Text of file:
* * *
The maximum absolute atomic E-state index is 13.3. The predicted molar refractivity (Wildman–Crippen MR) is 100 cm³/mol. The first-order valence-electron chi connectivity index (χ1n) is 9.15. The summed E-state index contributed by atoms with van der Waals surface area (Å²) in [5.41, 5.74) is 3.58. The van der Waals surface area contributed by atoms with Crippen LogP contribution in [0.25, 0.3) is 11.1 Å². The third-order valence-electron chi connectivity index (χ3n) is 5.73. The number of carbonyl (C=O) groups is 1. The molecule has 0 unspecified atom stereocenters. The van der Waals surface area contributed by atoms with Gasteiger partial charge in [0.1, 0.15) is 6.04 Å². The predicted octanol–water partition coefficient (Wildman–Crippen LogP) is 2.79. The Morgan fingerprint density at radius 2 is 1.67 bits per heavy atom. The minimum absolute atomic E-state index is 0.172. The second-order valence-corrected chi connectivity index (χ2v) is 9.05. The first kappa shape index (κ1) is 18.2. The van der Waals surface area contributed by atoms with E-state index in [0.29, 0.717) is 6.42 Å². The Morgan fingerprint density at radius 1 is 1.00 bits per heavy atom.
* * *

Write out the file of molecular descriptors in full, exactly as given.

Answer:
The maximum absolute atomic E-state index is 13.3. The predicted molar refractivity (Wildman–Crippen MR) is 100 cm³/mol. The first-order valence-electron chi connectivity index (χ1n) is 9.15. The summed E-state index contributed by atoms with van der Waals surface area (Å²) in [5.41, 5.74) is 3.58. The van der Waals surface area contributed by atoms with Crippen LogP contribution in [0.25, 0.3) is 11.1 Å². The third-order valence-electron chi connectivity index (χ3n) is 5.73. The number of carbonyl (C=O) groups is 1. The molecule has 0 unspecified atom stereocenters. The van der Waals surface area contributed by atoms with Gasteiger partial charge in [0.1, 0.15) is 6.04 Å². The predicted octanol–water partition coefficient (Wildman–Crippen LogP) is 2.79. The Morgan fingerprint density at radius 2 is 1.67 bits per heavy atom. The minimum absolute atomic E-state index is 0.172. The second-order valence-corrected chi connectivity index (χ2v) is 9.05. The first kappa shape index (κ1) is 18.2. The van der Waals surface area contributed by atoms with E-state index in [0.29, 0.717) is 6.42 Å². The Morgan fingerprint density at radius 1 is 1.00 bits per heavy atom.